Trip to temple
Yeah! It is Andrew’s birthday!
We were planning to take it easy today, but since we got a free half day tour, we do have to get up early.
8.30 the mini bus picked us up, with Eddie the driver and Joy our tourguide.
First on the list is Wat Phra That Doi Suthep. One of the north’s most sacred temples on the peak of mount Doi Suthep. Joy explained that it might be busy there today, as tomorrow is Buddha’s birthday. Of course a very important day here. Thailand is in the year 2555 of the buddhist calendar and as Buddha died at 45, tomorrow is 2600 years ago that he was born.
Driving up the mountain people were preparing for the next day. Stalls and decorations along the road for all the people walking up. A few people already started, but apparently most people start walking from the bottom at about midnight, to arrive in time at the temple for the monks blessing at 6.00. One hell of a walk, and we are grateful to be in a minivan today.
Our legs are hurting! Our feet are hurting! We are hurting in place we didn’t even know we had muscles! Luckely today we don’t have to walk too much, only the 306 steps up to the temple 🙂 We managed to make it up de naga-flanked staircase with only a few pauses (we are walking like 2 oldies). We wouldn’t have made it all the way up the mountain. It is 1600m above sea level, and driving up the hairpin curves it felt more like 3000m The mountain is all national park, and there are tracks, shrines and small temples scattered through it.
The Wat was built here in 1383. According to the story a white elephant carrying an important buddhist relic walked to the top of this mountain. The Elephant walked around 3 times,trumpeted 3 times, and then lay down. and When the relic was taken from his back, the elephant died. The King then decided a temple needed to be built in that exact spot.
Inside it was already getting busy with a lot of worshippers, mixed in with the monks and the tourists. It is a beautiful temple with a huge golden chedi inside. The top is solid gold, donated by the royal family after the chedi was damaged by an earthquake. This temple is close to one of the royal palaces and is under royal protection. You can tell from the umbrellas at the temple. This is a seven tier royal gold umbrella placed at the top of the chedi. There is also a pulley system where water can be taken up to the top of the chedi, and tipped over it causing it to become blessed holy water. The King will be in the temple tomorrow to do this. Apparently he hasn’t been well, as he is 86 it is not surprising, but he is better enough now to come all the way out here to do this.
We are trying to stay out of the way of the believers, while asking lots of questions to our guide. Joy was wonderful and willing to take the time to answer them all. Joy has made this tour actually feel like a tour. We were not just taken to a place and dropped off. She walked with us explaining bits and pieces. About Buddhism, what we were seeing in the temples, and how to pray properly. The significance of the 3. The Buddha, The teachings of Buddha, and the Monks. Perception, Intelligence and Wisdom.
Just outside the main area were a few different groups performing traditional Thai dances.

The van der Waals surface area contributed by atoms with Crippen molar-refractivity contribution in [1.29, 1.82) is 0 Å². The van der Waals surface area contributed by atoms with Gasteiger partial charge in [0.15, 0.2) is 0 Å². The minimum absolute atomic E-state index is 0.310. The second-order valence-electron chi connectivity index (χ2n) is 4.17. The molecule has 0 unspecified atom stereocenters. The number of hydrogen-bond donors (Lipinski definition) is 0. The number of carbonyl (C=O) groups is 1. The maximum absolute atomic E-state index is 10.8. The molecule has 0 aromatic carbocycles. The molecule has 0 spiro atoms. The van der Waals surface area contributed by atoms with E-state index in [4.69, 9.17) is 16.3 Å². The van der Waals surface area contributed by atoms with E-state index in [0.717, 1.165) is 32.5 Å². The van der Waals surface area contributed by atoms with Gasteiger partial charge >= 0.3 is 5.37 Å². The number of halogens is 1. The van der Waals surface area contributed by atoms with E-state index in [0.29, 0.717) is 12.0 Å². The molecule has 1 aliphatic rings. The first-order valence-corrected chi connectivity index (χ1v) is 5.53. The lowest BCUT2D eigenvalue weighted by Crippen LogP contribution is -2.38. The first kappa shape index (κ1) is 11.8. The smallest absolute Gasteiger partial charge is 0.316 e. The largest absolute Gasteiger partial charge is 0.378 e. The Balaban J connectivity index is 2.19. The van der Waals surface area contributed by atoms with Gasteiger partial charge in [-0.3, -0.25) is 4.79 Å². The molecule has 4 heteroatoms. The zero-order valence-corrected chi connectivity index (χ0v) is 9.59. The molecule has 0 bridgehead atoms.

There were two groups outside from different villages. They are raising money for their villages by dancing at the temple. This is also to show their skills to Buddha. The first group had two 6-10 year old girls following the lead of an older woman. These girls were flexible. They could bend over backwards ending up with their heads between their legs, looking at you right way up! If you folded a 20 baht note and placed it on the ground they would then walk over to it, still in this position, pick it up in their mouth and walk it over to their donation box before straightening up again. The older woman wasn’t quite that flexible, but she could still bend over backwards to pick up the note in her mouth.
On to the Hmong village. This is a hill tribe more commonly know as the Meo. (but they prefer to be called Hmong) It is the second biggest minority group in Thailand, and a lot live around Chiang Mai. Originally they come from south china, but over the years made their way down to Thailand and Burma.
The village is a bit on the touristy side.. We have to make our way through the markets. That doesn’t turn out to be to bad, as a few women are in the stalls making their traditional clothing. Sewing, embroidery and batik. The garments are beautifully decorated and it is good to see that people do still wear them. If sometimes with a few more modern adjustments.
Behind the market was a nice flower garden with a typical Hmong house we could visit. Not that different from the Karen houses yesterday. Apparently the garden is best seen in december/January. However it was vibrantly alive with flowers today. Each plant had a use from eating, medicine or ceremonial. There were still a few poppy flowers left, but not the fields you would see in winter. A lot of bulbs were there. Andrew had always thought they were the flower pod before it opens, but it is the seed pod after the pettels have fallen off. All these bulbs have been tapped. Lines carved vertically down the pod to release the white resin that is opium. (this turns black as it dries exposed to the air)
There was also a little museum in town, with info about the Hmong and the other minority groups in Thailand. Joy explained all the Hmong customs to us, from farming, to polygamy, to musical instruments and the use of opium.
That wrapped up our half day tour and we headed back to Chiang Mai.
Breakfast/lunch around the corner at a little local place, a quick walk around, and back to the hotel for a few quiet hours.